When we first meet Maria Enders (Juliette Binoche), she’s riding on a train through the Alps with her ever-present assistant, Valentine (Stewart), by her side. Olivier Assayas’s initially intriguing, ultimately wispy drama doles out the facts in quick succession: Maria is a high-profile stage and film actor in the process of a bitter divorce, and she’s on her way to present an award to the writer who, twenty years earlier, authored the play that first brought her to the world’s attention. (It was a workplace dramedy about a young secretary coldly seducing her female boss to get ahead.) But then Valentine gets a call: The poor honoree has died of a heart attack, the first of several crises that throw Maria off her axis.
Assayas’s film is similarly unmoored, though it takes a while to realize that. He keeps a placid distance from his characters, settling into an easygoing, lightly satirical groove after Maria accepts an offer to do a new production of her deceased mentor’s play. The catch: This time, she’ll be the older woman and troubled Hollywood starlet JoAnn Ellis (Chloë Grace Moretz)—whom we primarily see in TMZ-like paparazzi videos and a hilarious movie-within-the-movie superhero parody—will play the conniving assistant.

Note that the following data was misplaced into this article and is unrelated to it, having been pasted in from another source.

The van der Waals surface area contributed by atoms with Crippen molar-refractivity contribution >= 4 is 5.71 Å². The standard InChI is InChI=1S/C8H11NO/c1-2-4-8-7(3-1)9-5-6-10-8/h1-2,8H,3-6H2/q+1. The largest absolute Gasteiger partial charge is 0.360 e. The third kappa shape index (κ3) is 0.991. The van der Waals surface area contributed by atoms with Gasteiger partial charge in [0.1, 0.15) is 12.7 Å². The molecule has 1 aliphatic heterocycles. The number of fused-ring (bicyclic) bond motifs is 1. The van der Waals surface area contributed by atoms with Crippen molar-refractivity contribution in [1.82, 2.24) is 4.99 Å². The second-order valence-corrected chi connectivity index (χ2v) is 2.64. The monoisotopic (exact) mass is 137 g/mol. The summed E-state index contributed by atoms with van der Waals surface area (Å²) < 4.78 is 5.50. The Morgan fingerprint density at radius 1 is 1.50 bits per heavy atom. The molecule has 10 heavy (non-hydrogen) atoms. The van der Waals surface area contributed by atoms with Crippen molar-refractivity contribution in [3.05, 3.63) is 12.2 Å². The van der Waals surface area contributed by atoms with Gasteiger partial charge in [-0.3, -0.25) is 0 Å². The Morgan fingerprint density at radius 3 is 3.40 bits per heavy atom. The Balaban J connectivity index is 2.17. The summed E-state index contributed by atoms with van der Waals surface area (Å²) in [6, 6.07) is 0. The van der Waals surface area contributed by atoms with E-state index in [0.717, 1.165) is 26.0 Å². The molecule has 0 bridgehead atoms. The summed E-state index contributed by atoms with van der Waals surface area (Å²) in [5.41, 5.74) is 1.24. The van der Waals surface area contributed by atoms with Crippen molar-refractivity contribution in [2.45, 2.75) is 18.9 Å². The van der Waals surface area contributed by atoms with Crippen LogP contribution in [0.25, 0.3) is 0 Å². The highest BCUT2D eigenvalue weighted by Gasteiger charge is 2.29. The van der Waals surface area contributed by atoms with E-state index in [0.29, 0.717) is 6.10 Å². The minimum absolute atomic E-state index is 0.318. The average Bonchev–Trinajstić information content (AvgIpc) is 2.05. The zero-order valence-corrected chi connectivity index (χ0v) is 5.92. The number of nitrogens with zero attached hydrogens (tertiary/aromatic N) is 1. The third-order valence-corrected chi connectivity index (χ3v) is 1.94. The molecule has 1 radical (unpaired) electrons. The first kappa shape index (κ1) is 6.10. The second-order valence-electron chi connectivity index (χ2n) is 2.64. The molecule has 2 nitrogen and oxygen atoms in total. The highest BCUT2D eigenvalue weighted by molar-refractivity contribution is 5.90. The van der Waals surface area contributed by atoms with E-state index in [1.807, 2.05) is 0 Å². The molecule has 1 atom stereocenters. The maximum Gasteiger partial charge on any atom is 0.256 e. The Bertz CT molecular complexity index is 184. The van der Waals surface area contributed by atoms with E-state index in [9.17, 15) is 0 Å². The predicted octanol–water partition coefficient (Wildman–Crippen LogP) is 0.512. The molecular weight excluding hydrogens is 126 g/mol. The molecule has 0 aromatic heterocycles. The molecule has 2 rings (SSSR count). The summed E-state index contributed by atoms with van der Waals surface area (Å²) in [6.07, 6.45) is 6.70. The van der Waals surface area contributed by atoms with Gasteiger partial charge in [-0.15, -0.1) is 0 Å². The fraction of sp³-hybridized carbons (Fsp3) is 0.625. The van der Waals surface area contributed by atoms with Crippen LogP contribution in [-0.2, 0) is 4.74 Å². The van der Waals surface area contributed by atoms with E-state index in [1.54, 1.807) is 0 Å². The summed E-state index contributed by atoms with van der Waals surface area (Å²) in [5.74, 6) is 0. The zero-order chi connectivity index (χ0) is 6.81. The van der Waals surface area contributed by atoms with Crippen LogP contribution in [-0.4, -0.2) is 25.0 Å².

If you’ve seen Ingmar Bergman’s Persona, you’ll have an inkling of where this is headed. Part of the fun, though, is watching Assayas put his own playful spin on the actorcentric metamovie: It’s actually assistant Valentine who becomes Maria’s quasirival, a stand-in for what this seasoned performer suspects she’ll have to deal with once JoAnn enters her life. Holing up in a remote Swiss cottage—located near a sprawling valley known for its snake-like cloud formations—the duo run lines and verbosely deconstruct the text in ways that blur the divide separating fact from fiction.
It’s a pleasure to watch Binoche and Stewart play off of each other, and Assayas allows their cryptic relationship—at once tender and apprehensive—to slowly develop in intensity and strangeness. The best scene (a drunken nighttime drive on the twisty road from Lake Como) approximates the woozy sensation of the film’s first two-thirds when it feels like anything could happen. Once Maria and Valentine’s interactions are clarified, however, things go terribly off the rails. The narrative resolutions cast a retrospective pall over this slight fable, and rather than basking in a mystery illuminated, we question the logic of everything we’ve seen.
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